The officer testified that it would have been reasonable to drive Joel to Baptist Medical Center, which is in Forsyth County; Gwinnett Medical Center, in Gwinnett County; Northeast Georgia Hospital, in Hall County; or North Fulton Hospital, in Fulton County. According to the officer, North Fulton Hospital is 10-15 minutes from the sheriff’s office, Gwinnett Medical Center is 45 minutes from the sheriff’s office, and the Hall County facility is 20 minutes from the sheriff’s office. The officer did not know how long it would take to drive from the sheriff’s office to Northside Hospital, although Joel estimated that it would be a 20- to 25-minute drive. On cross-examination, the officer estimated the travel time between the sheriff’s office and the intersection at which Joel testified that Northside Hospital is located to be 20 to 30 minutes. Although it is unclear from the transcript whether the officer actually told Joel that Gwinnett Medical Center was one of his options, the officer testified that that hospital would have been a reasonable choice because he is familiar with the area. He testified that the Forsyth, Gwinnett, North Fulton, and Hall facilities are all “in this area.” He added that he “never went inside-I don’t go inside the perimeter. I live on the other side of [Forsyth County].” According to the officer, time was not the issue-safety was. The officer added that Joel had the means to pay for the additional test and that the officer was under no pressure to complete the arrest quickly.
Joel v. State, 245 Ga. App. 750, 751-52, 538 S.E.2d 847, 848-49 (2000).
In Joel, the Court of Appeals rejected the officer’s limitation of the DUI defendant’s right to an independent simply because the independent testing facility requested was inside the perimeter of Atlanta:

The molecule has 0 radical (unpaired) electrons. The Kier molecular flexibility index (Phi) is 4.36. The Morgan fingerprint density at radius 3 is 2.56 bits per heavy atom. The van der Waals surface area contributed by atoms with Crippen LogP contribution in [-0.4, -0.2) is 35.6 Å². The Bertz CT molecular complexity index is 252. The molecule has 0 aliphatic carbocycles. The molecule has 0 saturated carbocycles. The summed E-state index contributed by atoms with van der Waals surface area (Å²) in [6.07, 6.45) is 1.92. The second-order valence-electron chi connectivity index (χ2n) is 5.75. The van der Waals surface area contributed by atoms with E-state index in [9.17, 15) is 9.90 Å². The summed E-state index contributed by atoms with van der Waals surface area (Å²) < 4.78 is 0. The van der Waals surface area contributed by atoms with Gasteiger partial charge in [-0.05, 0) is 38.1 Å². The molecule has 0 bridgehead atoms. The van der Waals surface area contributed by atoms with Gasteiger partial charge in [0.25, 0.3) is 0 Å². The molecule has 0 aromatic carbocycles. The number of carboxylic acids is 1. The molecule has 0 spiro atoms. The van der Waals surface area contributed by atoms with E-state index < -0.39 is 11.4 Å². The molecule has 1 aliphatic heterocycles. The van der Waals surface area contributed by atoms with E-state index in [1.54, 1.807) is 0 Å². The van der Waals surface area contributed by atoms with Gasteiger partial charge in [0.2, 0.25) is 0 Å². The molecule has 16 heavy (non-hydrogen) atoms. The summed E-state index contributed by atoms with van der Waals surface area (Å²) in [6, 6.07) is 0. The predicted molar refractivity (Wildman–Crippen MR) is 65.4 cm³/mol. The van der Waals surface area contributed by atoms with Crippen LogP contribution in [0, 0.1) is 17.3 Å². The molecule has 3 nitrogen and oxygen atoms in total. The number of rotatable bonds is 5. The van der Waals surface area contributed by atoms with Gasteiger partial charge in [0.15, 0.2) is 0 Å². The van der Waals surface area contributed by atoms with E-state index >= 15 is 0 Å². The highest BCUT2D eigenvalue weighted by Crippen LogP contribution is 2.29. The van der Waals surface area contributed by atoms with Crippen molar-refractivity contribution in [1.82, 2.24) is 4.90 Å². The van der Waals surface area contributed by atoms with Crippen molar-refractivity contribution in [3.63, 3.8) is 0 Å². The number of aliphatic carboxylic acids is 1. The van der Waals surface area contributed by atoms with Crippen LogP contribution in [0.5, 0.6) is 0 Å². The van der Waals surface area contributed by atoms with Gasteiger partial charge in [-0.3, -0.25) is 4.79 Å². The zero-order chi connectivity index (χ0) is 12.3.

In this case, the officer did not make a reasonable effort to accommodate Joel’s request to be taken to Northside Hospital for an independent test. As the officer admitted at the hearing, time was not an issue, since the requested hospital was no greater distance from the sheriff’s office than some of the hospitals which the officer thought would have been reasonable choices, and because the officer was not in any particular hurry to finish processing the arrest. Likewise, the fact that the requested facility was outside Forsyth County did not make the request unreasonable, since the officer testified that other hospitals located outside the county, including the one to which the officer drove Joel, would have been reasonable choices.6 And it is undisputed that Joel was able to pay for the test.
The officer’s sole basis for refusing to take Joel to a reasonably close facility of Joel’s own choosing is that he was unfamiliar with the area in which the hospital is located and, therefore, the request caused him safety concerns. His safety concerns are not supported by any specific evidence. There is nothing suggesting that the officer could not have readily found out the location of the requested hospital and gotten there without getting lost or having an accident. An officer’s unfamiliarity with the area is not, in and of itself, sufficient grounds to deny an accused’s request for an independent test by personnel of his own choosing. As this Court stated in State v. Hughes,7 the “of his own choosing” language in OCGA § 40-6-392(a)(3) is not superfluous, and the fact that the accused was given an additional test at a facility other than the one he selected does not demonstrate the state’s compliance with the statute.
By asking for the independent test, Joel invoked his right to have such a test done; this gave rise to the officer’s corresponding duty to make reasonable efforts to accommodate that request. That duty continued until it was determined that, despite reasonable effort, such a test could not be obtained.
The state has the burden of showing it complied with the requirements of OCGA § 40-6-392(a)(3).10 It has failed to meet this **850 burden. The trial court erred in ruling that the officer’s failure to obtain the requested test was justified and in denying Joel’s motion to exclude the results of the state-administered chemical test.
Joel v. State, 245 Ga. App. 750, 753, 538 S.E.2d 847, 849-50 (2000).
If you have a question regarding an independent test issue or Georgia DUI Implied Consent law generally, contact Ben Sessions of The Sessions Law Firm at (470) 225-7710.
Blog Post Provided By:
The Sessions Law Firm3155 Roswell Rd., Ste. 220